When I moved to Charlotte in 1994 there were exactly zero professional sports teams in the downtown area. Now there are 4: Panthers, Bobcats, Knights, and Charlotte Hounds Lacrosse.
With the season kicking off in less than two months, I wanted to take a look at what the newest addition, BB&T Ballpark, means for the Knights and for Charlotte as a whole. For starters, it means more money all around. The new stadium brings the addition of at least 70 new events (reg season home games) to uptown, with the potential to draw 10,000 patrons to the park on a given night. The dollar amount on the economic impact that draw will have on uptown is large to say the least.
The club has done little to promote the move outside of press coverage and a logo change, yet ticket sales and sponsorships are way up. Club seats are sold out… for the entire season. I know that’s hard to believe for anyone that visited Knight’s Stadium over the past few years.
Tickets are still dirt cheap, starting at $8, the same as a high school football game, and every seat offers a great view and a much more intimate experience than you get next door or down the road (Bank of America Stadium & Time Warner Cable Arena).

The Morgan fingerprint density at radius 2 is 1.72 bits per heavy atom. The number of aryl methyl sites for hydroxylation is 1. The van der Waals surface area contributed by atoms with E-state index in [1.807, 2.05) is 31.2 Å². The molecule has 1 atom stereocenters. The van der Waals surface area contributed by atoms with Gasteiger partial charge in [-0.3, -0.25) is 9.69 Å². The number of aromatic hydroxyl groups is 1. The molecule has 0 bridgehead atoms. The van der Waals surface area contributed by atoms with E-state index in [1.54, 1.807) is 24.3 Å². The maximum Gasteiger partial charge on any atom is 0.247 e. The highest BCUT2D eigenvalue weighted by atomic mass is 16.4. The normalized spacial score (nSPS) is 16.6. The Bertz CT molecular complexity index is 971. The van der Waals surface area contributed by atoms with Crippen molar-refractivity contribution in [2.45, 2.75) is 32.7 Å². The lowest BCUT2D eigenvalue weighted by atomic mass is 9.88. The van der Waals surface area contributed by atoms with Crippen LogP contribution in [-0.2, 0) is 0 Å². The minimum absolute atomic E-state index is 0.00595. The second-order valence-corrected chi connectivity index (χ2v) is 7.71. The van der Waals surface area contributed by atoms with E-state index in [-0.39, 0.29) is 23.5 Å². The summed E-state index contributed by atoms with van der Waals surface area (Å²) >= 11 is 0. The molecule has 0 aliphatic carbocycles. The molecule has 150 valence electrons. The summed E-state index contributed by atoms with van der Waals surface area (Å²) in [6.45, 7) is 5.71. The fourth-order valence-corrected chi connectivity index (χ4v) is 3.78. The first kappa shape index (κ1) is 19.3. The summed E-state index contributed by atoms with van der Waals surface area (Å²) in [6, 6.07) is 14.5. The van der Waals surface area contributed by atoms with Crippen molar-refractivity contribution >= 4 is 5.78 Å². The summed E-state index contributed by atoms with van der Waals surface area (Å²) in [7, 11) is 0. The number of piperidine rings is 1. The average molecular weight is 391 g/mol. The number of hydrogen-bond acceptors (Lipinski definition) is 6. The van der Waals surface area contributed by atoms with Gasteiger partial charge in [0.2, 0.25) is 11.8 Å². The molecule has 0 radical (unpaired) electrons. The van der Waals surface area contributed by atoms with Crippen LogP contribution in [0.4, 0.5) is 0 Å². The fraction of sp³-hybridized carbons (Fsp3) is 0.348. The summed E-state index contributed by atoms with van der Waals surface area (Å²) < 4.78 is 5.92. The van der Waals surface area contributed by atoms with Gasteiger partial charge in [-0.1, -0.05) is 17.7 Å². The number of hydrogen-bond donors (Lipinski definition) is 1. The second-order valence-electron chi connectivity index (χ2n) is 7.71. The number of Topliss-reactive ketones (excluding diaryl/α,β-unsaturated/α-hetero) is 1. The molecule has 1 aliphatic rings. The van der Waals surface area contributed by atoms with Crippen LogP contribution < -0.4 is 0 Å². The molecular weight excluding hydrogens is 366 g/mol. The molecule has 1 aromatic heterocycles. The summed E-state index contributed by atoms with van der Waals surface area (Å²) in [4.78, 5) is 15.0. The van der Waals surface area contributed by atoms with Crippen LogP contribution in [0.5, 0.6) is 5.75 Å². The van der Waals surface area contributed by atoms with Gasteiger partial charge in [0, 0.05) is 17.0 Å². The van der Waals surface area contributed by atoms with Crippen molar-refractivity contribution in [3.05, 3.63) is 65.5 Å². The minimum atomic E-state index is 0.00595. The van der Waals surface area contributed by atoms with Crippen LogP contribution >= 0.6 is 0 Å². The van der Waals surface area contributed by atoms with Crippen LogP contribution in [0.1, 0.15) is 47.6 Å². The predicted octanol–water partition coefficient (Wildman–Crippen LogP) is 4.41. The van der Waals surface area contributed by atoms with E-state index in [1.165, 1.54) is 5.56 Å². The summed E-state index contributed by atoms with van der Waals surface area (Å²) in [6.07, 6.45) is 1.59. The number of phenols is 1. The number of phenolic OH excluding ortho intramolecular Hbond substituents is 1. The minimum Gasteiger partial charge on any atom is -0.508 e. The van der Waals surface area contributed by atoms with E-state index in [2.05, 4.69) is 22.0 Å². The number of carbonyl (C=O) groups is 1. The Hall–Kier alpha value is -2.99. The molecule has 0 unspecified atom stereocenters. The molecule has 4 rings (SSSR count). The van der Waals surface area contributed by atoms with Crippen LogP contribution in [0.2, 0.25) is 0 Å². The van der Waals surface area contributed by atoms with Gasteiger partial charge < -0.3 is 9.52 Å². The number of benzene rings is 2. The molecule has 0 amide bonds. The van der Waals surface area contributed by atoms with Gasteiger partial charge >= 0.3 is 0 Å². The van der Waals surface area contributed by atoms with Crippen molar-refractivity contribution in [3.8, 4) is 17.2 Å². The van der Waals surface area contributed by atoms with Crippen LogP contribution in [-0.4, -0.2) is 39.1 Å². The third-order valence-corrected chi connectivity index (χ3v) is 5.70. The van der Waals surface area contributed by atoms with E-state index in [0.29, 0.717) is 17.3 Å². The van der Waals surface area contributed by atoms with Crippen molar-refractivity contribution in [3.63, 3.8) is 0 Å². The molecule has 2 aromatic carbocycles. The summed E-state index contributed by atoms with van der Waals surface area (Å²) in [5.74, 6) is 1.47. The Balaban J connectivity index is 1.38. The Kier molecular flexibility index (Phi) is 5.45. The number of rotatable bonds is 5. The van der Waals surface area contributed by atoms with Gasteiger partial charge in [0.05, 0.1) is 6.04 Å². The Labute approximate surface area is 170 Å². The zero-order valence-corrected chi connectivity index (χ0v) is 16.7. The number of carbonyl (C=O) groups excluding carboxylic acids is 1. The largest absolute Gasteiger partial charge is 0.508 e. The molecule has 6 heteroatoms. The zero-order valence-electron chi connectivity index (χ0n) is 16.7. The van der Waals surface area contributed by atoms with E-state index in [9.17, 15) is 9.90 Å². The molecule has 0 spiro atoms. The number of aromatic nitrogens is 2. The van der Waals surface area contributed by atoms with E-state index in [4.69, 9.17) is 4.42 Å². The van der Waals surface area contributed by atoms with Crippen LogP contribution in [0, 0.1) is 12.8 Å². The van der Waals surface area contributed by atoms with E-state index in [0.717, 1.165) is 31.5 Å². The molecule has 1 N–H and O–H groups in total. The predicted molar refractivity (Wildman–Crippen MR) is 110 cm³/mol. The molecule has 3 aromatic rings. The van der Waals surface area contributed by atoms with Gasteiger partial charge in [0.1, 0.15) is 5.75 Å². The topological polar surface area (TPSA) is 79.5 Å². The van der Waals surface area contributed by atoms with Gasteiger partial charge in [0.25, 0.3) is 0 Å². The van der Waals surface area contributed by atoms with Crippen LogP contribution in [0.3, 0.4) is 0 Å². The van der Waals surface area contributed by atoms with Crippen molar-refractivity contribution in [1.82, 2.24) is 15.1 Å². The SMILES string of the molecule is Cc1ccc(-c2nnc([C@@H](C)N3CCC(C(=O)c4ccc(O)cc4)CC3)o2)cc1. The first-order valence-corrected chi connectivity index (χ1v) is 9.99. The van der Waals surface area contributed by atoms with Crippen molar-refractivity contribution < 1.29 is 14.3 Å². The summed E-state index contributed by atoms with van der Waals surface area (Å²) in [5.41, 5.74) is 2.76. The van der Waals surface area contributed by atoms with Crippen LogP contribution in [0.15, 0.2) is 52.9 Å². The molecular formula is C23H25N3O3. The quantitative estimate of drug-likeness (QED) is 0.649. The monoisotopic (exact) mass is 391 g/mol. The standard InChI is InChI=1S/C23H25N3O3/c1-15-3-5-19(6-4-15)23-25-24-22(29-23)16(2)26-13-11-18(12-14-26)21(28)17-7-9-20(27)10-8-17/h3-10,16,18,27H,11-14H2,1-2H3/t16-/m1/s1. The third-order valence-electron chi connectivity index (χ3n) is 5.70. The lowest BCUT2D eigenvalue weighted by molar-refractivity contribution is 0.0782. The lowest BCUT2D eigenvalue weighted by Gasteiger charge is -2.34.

Believe me when I say restaurant owners, parking garages, vendors, and even home owners in the uptown area are smiling with anticipation. And the city of Charlotte is ecstatic to be able to offer it’s young professionals something to do uptown outside of the bar scene. Not to mention the bars are happy to have their best customers around more frequently. If you are a sports fan, the move to uptown makes the games more accessible. If you aren’t, you’re still more likely to attend a game with the stadium smack dab in the middle of the city. Just to drive my point home: the estimated population density in the area surrounding the old Knight’s Stadium = 662/sq. mile (2012); BB&T Ballpark = 2,440/sq. mile (2010). Housing values, specifically on the revitalized north end of uptown, will go up. You will see new bars and restaurants (and hopefully some rebuilding of run down, established restaurants) in that area. Your average weeknight at the Epicenter still won’t be crazy crowded, but you should see a little more action on game nights. That’s right, the new stadium even benefits party-goers.
I’m not saying people are chomping at the bit to run inside the stadium every night, but I think we all can at least be excited to have something else to do downtown.